Have you guys ever considered doing a shootout with the main mac-oriented external raid-1 enclosures? There's the Newertech Guardian MAXimus, the OWC Mercury AL-Elite Pro, and (the one I'm most interested in) the Onnto Datatale RS-M2Q0. I would love to see that shootout!
  • Hrel - Sunday, September 11, 2011 - link

    Fuck Apple Reply
  • bollux78 - Sunday, September 11, 2011 - link

    why didnt you test esata? just to say that apple is better cause it has fw800?? Reply
  • iSayuSay - Monday, September 12, 2011 - link

    WD externals is great, I used some and thank God they never fail me. But for this 6TB WD Mybook Studio, why not including hi-end ports for them?

    No USB 3.0? No Thunderbolt? No eSATA? Oh please .. they say it's "Mac ready" .. well all new Mac now has Thunderbolt, and all PC now has USB 3.0

    Why not including those, what's the RAID0 for then? FW800 still has not enough bandwidth for it anyway. I'd pay $100 more than it is today if they have those ports :(
  • oyabun - Monday, September 12, 2011 - link

    I concur that you should test with eSATA as well, the review is not complete without it, regardless of the "Mac-ready" moniker. Reply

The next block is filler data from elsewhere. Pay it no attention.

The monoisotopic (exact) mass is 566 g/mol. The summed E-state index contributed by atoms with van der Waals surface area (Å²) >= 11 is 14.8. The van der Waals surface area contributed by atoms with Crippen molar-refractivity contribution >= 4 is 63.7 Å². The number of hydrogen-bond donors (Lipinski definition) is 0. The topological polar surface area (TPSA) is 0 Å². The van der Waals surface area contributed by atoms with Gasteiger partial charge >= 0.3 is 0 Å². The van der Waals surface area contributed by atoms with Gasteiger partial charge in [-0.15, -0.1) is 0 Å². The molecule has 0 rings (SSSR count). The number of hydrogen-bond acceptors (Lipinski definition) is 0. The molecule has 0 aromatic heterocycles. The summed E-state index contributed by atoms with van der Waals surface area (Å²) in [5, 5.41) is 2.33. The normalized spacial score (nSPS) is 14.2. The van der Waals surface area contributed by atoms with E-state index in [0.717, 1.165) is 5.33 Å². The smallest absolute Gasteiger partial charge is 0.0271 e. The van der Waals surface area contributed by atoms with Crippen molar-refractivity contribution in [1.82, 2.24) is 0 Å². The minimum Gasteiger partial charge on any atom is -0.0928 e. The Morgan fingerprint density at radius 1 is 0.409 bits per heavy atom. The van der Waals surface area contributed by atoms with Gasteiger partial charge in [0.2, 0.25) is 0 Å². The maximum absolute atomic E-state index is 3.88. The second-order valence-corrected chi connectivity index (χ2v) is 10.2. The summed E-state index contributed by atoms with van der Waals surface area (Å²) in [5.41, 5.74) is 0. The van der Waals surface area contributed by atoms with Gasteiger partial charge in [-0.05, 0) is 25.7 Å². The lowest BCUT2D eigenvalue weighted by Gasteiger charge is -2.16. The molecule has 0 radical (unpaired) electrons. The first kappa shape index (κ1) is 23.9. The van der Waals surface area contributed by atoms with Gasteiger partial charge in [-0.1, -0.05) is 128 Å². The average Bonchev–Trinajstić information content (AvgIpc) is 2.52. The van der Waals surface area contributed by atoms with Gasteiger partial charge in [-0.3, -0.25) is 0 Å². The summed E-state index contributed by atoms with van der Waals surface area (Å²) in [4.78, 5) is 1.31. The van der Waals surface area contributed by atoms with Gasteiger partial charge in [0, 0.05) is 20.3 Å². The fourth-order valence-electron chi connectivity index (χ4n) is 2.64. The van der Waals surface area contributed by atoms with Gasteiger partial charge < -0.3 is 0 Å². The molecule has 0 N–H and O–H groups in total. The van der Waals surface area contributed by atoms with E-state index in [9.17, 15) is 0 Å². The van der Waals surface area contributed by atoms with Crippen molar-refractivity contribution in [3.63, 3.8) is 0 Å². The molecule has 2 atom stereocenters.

• Googer - Tuesday, September 13, 2011 - link

    Why no e-sata benchmarks? Perhaps that would have yielded better results than FW800. Reply
  • ShangoY - Tuesday, September 13, 2011 - link

    Trusting data to this thing on two WD drives in RAID0 is like trusting Lindsey Lohan to return your borrowed jewelry, or Democrats to not raise taxes, or Uwe Boll to direct a good movie. You've been forewarned.

    Repeat after me, RAID0 is not RAID, RAID0 is not RAID, RAID0 is not RAID. If you are trusint this thing for backups, you'd better switch it over to RAID1 as soon as you get it.
  • DaveLikesHardware - Wednesday, September 14, 2011 - link

    When looking at NAS-like hardware there are two criteria I use to determine if the product warrants a second look:

    1) 2 hard drives (check)
    2) Network connection (nope)

    This seems like a niche product for artists and media collectors.
    Wake me up when you review a home version rather than personal.

    On a side note, I remember seeing a picture of a 6-story, 15-GB, robotic "storage array" at NASA. Now you can practically have that on your desk.
  • kevinelliott - Thursday, January 31, 2013 - link

    I just bought this drive today from Frys Electronics. I realize that the drive is rather old now, but seeing as that I don't have Thunderbolt on any of my Macs at home, I wanted to stick with Firewire. Originally on Firewire 800, I was getting 30-40MB/s. It was rather disappointing! Then I installed the performance drivers on the WD website, which contain drivers for 1394 and USB, and holy cow... shocked.

    200-230MB/s for both read and write on RAID1 (mirrored), as well as with RAID0 (striped).

    Very happy here.